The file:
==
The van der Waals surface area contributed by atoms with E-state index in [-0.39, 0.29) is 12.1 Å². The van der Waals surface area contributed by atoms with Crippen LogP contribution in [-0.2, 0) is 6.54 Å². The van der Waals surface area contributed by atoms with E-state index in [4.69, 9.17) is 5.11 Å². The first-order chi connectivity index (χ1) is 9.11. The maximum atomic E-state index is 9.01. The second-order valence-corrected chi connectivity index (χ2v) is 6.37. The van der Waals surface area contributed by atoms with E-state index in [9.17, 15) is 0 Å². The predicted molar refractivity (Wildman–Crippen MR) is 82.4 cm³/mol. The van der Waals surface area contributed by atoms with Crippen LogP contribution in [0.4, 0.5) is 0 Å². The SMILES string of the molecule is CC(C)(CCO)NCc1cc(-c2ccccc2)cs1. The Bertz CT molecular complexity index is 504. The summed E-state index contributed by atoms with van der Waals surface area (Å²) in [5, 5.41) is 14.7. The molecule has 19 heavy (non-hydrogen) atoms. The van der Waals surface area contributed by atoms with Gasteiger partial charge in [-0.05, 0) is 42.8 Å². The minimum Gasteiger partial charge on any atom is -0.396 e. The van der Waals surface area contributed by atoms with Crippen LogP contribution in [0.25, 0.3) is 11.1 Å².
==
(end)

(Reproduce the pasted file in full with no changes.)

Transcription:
The van der Waals surface area contributed by atoms with E-state index in [-0.39, 0.29) is 12.1 Å². The van der Waals surface area contributed by atoms with Crippen LogP contribution in [-0.2, 0) is 6.54 Å². The van der Waals surface area contributed by atoms with E-state index in [4.69, 9.17) is 5.11 Å². The first-order chi connectivity index (χ1) is 9.11. The maximum atomic E-state index is 9.01. The second-order valence-corrected chi connectivity index (χ2v) is 6.37. The van der Waals surface area contributed by atoms with E-state index in [9.17, 15) is 0 Å². The predicted molar refractivity (Wildman–Crippen MR) is 82.4 cm³/mol. The van der Waals surface area contributed by atoms with Crippen LogP contribution in [0.4, 0.5) is 0 Å². The SMILES string of the molecule is CC(C)(CCO)NCc1cc(-c2ccccc2)cs1. The Bertz CT molecular complexity index is 504. The summed E-state index contributed by atoms with van der Waals surface area (Å²) in [5, 5.41) is 14.7. The molecule has 19 heavy (non-hydrogen) atoms. The van der Waals surface area contributed by atoms with Gasteiger partial charge in [-0.05, 0) is 42.8 Å². The minimum Gasteiger partial charge on any atom is -0.396 e. The van der Waals surface area contributed by atoms with Crippen LogP contribution in [0.25, 0.3) is 11.1 Å².